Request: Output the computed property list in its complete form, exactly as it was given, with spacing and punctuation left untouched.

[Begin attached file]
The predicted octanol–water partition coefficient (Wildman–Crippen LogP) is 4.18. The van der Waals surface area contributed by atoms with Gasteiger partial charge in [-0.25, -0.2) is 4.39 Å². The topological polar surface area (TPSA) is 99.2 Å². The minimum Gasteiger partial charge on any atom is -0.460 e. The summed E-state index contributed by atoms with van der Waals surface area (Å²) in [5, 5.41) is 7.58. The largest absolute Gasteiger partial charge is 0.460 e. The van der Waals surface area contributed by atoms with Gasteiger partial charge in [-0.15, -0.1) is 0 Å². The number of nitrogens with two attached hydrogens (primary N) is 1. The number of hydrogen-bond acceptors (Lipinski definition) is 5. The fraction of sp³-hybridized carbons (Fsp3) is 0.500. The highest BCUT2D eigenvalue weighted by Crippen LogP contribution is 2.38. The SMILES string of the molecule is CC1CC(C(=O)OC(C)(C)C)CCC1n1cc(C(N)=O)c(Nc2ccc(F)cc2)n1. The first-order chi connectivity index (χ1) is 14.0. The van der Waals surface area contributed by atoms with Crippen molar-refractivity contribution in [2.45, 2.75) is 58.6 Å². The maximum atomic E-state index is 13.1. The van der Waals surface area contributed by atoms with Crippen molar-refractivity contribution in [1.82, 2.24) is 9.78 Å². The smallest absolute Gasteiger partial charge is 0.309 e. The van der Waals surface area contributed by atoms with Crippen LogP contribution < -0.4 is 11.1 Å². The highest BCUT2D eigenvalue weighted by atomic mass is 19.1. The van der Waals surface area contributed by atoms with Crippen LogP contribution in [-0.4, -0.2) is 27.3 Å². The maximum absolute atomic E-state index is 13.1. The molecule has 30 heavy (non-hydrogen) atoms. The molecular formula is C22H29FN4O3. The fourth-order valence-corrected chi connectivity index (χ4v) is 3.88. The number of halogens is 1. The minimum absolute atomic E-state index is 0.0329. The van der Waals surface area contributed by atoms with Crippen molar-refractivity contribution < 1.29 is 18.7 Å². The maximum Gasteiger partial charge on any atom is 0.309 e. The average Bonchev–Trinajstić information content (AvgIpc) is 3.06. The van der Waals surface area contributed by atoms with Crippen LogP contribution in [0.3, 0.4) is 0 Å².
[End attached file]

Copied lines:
The predicted octanol–water partition coefficient (Wildman–Crippen LogP) is 4.18. The van der Waals surface area contributed by atoms with Gasteiger partial charge in [-0.25, -0.2) is 4.39 Å². The topological polar surface area (TPSA) is 99.2 Å². The minimum Gasteiger partial charge on any atom is -0.460 e. The summed E-state index contributed by atoms with van der Waals surface area (Å²) in [5, 5.41) is 7.58. The largest absolute Gasteiger partial charge is 0.460 e. The van der Waals surface area contributed by atoms with Gasteiger partial charge in [-0.15, -0.1) is 0 Å². The number of nitrogens with two attached hydrogens (primary N) is 1. The number of hydrogen-bond acceptors (Lipinski definition) is 5. The fraction of sp³-hybridized carbons (Fsp3) is 0.500. The highest BCUT2D eigenvalue weighted by Crippen LogP contribution is 2.38. The SMILES string of the molecule is CC1CC(C(=O)OC(C)(C)C)CCC1n1cc(C(N)=O)c(Nc2ccc(F)cc2)n1. The first-order chi connectivity index (χ1) is 14.0. The van der Waals surface area contributed by atoms with Crippen molar-refractivity contribution in [2.45, 2.75) is 58.6 Å². The maximum atomic E-state index is 13.1. The van der Waals surface area contributed by atoms with Crippen molar-refractivity contribution in [1.82, 2.24) is 9.78 Å². The smallest absolute Gasteiger partial charge is 0.309 e. The van der Waals surface area contributed by atoms with Crippen LogP contribution < -0.4 is 11.1 Å². The highest BCUT2D eigenvalue weighted by atomic mass is 19.1. The van der Waals surface area contributed by atoms with Crippen LogP contribution in [-0.4, -0.2) is 27.3 Å². The maximum absolute atomic E-state index is 13.1. The molecule has 30 heavy (non-hydrogen) atoms. The molecular formula is C22H29FN4O3. The fourth-order valence-corrected chi connectivity index (χ4v) is 3.88. The number of halogens is 1. The minimum absolute atomic E-state index is 0.0329. The van der Waals surface area contributed by atoms with Crippen molar-refractivity contribution < 1.29 is 18.7 Å². The maximum Gasteiger partial charge on any atom is 0.309 e. The average Bonchev–Trinajstić information content (AvgIpc) is 3.06. The van der Waals surface area contributed by atoms with Crippen LogP contribution in [0.3, 0.4) is 0 Å².